By Ross Newhan
It would be natural to brand the New York Yankees' signing of Jacoby Ellsbury as "Johnny Damon 2.0" if it wasn't even bigger than simply another Boston center fielder moving to the Bronx, to the once (and future?) Evil Empire.
On a torrid and relentless Tuesday that found twitter junkies having a difficult time keeping up and which saw Oakland's Billy Beane and Detroit's Dave Dombrowski continuing to stoke a blazing Hot Stove (with the winter meetings still several days away), the Yankees delivered the capstone-- temporary as it is in a winter market that closed only briefly over the holiday.
In this case, if Red Sox Nation was becoming adjusted to the liklihood that agent Scott Boras would take 30 year old Ellsbury elsewhere, the seven year, $153 million agreement with the dreaded Yankees still had to represent a dagger coming eight years after Damon, then 32, left for New York and a four year, $52 million contact.
Ellsbury, after all, had been the leadoff trigger in a Boston resurgence culminated by the World Series victory over St. Louis. He batted .298, stole a league leading 52 bases and now becomes the cornerstone of an outfield rebuilding project that still finds the Yankees--determined as they are to stay under the $189 million luxury tax threshold and having already committed $85 million over five years to catcher Brian McCann--with enough financial resources and flexibility to pursue Shin Soo Choo and/or Carlos Beltran while also attempting to retain second baseman Robinson Cano.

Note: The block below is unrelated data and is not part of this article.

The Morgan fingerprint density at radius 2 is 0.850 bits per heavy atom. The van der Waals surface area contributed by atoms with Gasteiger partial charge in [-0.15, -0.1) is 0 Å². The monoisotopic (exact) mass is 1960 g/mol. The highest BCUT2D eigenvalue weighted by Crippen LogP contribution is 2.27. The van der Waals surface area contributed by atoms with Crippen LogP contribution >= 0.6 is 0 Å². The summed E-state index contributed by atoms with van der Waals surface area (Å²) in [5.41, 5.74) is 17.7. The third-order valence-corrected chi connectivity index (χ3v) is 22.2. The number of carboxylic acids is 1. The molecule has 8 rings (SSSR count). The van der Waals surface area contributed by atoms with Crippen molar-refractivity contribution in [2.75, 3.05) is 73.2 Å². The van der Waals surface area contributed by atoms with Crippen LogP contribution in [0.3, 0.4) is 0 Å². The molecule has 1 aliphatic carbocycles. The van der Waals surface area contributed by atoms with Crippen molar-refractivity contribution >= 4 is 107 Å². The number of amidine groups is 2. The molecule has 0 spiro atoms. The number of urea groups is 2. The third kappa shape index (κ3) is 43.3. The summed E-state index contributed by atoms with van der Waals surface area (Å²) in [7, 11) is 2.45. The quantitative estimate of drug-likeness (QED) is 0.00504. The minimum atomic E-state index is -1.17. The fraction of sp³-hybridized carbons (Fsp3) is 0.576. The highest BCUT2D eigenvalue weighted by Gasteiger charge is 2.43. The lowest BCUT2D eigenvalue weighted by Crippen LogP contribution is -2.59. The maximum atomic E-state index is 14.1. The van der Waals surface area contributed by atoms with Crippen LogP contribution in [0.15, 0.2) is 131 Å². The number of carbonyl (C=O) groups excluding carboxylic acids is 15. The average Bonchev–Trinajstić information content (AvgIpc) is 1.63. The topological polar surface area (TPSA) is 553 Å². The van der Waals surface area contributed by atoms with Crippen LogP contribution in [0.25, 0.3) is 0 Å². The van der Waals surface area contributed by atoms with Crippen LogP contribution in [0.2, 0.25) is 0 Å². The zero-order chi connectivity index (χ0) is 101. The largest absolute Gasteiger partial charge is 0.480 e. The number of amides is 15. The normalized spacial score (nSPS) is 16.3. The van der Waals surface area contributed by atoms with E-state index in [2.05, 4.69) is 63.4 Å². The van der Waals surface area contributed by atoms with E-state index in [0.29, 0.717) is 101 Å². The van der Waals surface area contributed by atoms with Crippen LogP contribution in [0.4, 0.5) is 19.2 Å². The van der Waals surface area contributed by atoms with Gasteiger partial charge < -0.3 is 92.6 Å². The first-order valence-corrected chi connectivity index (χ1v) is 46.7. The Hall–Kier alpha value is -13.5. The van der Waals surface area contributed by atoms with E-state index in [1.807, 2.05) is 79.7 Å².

The Yankees and Cano are anywhere from $80 million to $100 million apart, and if anyone really believes the rumors about Jay-Z taking his clint to Seattle--well, anything may be possible in this inflationary and non-stop market--but that one would be too much for even the imaginative Boras and his use of a "mystery team" negotiating tool to try and sell.